How Alexander McQueen's Skye ancestry shaped his fashion legacy

Famous - if that's the right word; the name of the village would barely register on most people's radar - for its dramatic rock formations off the coast, visitors stand in awe of the Old Man of Storr and Kilt Rock, vast columns of basalt rising from a sea that look like the pleats of a kilt.

Famous - if that's the right word; the name of the village would barely register on most people's radar - for its dramatic rock formations off the coast, visitors stand in awe of the Old Man of Storr and Kilt Rock, vast columns of basalt rising from a sea that look like the pleats of a kilt.

It is perhaps appropriate, then, that Kilmuir was the place Lee Alexander McQueen chose to have his ashes buried. He loved his kilt. Indeed, he sported one on the runway many times (once teamed with a giant sporran and Mickey Mouse sweatshirt) and accompanied Sarah Jessica Parker to the Costume Institute Gala in New York swathed in more tartan than you could shake a sgian dhu at.

He even insisted on wearing full Highland regalia when he accepted his CBE in the Queen's 2003 birthday honours list. (Unlike fellow guerilla designer Vivienne Westwood, however, who went commando for her encounter with Her Majesty in 1992, he elected not to reveal whether he was a true Scotsman.)

Just over a year on from his suicide, the Metropolitan Museum of Art in New York is hosting a major retrospective on the man who was arguably one of the most visionary and influential fashion designers of recent times. Entitled Savage Beauty, the exhibition begins with his postgraduate collection of 1992 - which was famously bought in its entirety by the stylist Isabella Blow, who became a close friend and confidante as well as his champion - and ends with his final runway presentation, which took place just a month after his death.

Anna Wintour, the US Vogue editor who hosts the MET's annual Costume Institute Gala Ball, puts it succinctly: "There aren't many designers with the range, ability and breathtaking vision to carry a museum show, but Alexander and his work can."

But while he will be celebrated in New York, there can be no doubt that the designer's heart belonged to Scotland. He took a fierce pride in his ancestry, and when he discovered his forebears were Jacobites, he claimed it was a McQueen who had rowed Bonnie Prince Charlie to safety in Skye following his defeat at Culloden.

(Perhaps coincidentally, Kilmuir is also the last resting place of Flora MacDonald, who is alleged to have facilitated the Young Pretender's escape, disguised as a serving wench.)

"He used to come here with his family," recalls Isabella Macdonald, who runs Kinloch Lodge Hotel on the island, "so we grew quite close to them and vice versa.

"He was incredibly kind, incredibly generous, a very gentle man," she says. "And, of course, when he was here, he was obviously very much in family mode. He just adored Skye, particularly the very north, which is McQueen land. I don't think he could get enough of it."

Macdonald describes the funeral at Kilmuir as "very, very quiet - literally just immediate family", and the day began with typically atmospheric Skye weather. "It was really misty," she says. "People who know Kilmuir, you look out over the water towards the Outer Hebrides, and just as he was buried, the mist lifted and you could see out. We had a piper playing - he loved the pipes - and it was just really poignant, really simple and really beautiful."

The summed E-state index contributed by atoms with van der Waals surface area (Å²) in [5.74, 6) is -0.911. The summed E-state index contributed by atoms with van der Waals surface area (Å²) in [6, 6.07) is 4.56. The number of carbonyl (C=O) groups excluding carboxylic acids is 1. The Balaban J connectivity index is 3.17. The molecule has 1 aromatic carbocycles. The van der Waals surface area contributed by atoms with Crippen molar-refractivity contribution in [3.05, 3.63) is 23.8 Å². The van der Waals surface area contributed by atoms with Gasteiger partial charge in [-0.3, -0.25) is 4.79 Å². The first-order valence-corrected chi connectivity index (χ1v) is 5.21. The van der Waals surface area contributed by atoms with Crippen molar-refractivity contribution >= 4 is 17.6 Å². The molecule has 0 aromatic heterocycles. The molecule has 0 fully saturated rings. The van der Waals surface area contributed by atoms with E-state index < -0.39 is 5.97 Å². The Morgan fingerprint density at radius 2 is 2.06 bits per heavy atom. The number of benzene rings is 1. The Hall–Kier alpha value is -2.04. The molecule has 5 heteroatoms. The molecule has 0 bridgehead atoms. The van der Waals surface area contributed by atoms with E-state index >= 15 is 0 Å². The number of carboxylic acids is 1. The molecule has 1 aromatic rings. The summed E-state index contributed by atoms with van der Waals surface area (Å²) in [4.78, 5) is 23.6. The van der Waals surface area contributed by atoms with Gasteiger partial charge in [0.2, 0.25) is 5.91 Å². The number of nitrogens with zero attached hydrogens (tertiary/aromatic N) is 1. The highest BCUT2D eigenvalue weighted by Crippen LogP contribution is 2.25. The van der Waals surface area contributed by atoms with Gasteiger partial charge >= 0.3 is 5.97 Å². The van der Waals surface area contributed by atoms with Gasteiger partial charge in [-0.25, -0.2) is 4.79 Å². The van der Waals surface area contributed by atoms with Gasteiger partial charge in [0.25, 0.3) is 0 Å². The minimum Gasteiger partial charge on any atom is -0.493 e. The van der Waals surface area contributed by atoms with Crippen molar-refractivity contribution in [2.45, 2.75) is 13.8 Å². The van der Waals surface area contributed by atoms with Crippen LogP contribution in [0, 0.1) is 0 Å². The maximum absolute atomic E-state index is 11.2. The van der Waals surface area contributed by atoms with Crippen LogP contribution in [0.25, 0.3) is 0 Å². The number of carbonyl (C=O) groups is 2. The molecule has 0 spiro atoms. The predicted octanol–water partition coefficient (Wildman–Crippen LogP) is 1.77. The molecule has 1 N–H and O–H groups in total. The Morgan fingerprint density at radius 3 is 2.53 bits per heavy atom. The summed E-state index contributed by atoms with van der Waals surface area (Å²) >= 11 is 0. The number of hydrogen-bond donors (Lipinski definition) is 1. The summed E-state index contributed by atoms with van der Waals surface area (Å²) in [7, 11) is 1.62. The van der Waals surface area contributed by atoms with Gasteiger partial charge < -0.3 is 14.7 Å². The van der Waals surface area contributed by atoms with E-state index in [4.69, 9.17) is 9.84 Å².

The family have been back since to visit the site, though it is still unmarked. "A gravestone's coming from Italy," says Macdonald. "It's being designed and they have a special piece of stone.

"Naturally, they were just devastated," she adds, "but they are a very close, very loving family. And I think it was really touching for the people of Skye that he wanted to be buried here."

BORN in Lewisham, London, in March 1969, McQueen was the youngest of six children. His father was Ronald, a Skye-born taxi driver; his mother was Joyce, a teacher. Growing up in a council flat in Stratford, he made it clear from an early age that he wanted to be a fashion designer. After leaving school with one O-level, he gained an A-level in art at night school, working in his uncle's pub during the day, before gaining an apprenticeship at Savile Row tailor Anderson & Sheppard. He then moved up the street to Gieves & Hawkes, where clients included the likes of Mikhail Gorbachev and Prince Charles. Indeed, it was while working for the celebrated tailor that the enfant terrible of fashion is alleged to have scribbled an obscene message in tailor's chalk in the lining of a jacket for Prince Charles (though Gieves & Hawkes has always strenuously denied the claim).

Stints with Koji Tatsuno and Romeo Gigli followed, as well as costumier Angels & Bermans, before he took an MA at Central Saint Martins College of Art and Design. Tartan featured heavily in his collections from the beginning, though his first ready-to-wear show in 1995, entitled Highland Rape, proved particularly provocative. Featuring battered-looking models dressed in torn plaid, he said it had been inspired by the Highland Clearances, and the show, held in an industrial loft space, was full of raw anger.

His subsequent collections only served to cement his reputation as an anti-establishment figure: witness, if you dare, his bottom cleavage-baring bumsters; his much-copied skull design; a top splattered with fake blood; the hi-tech, over-the-top theatricality of his catwalk shows (not to mention one inspired by the Black Death, which featured a skeleton in the front row). And who could forget double amputee model Aimee Mullins strutting down the runway on beautifully carved wooden legs? "I find beauty in the grotesque, like most artists," he once said. "I have to force people to look at things."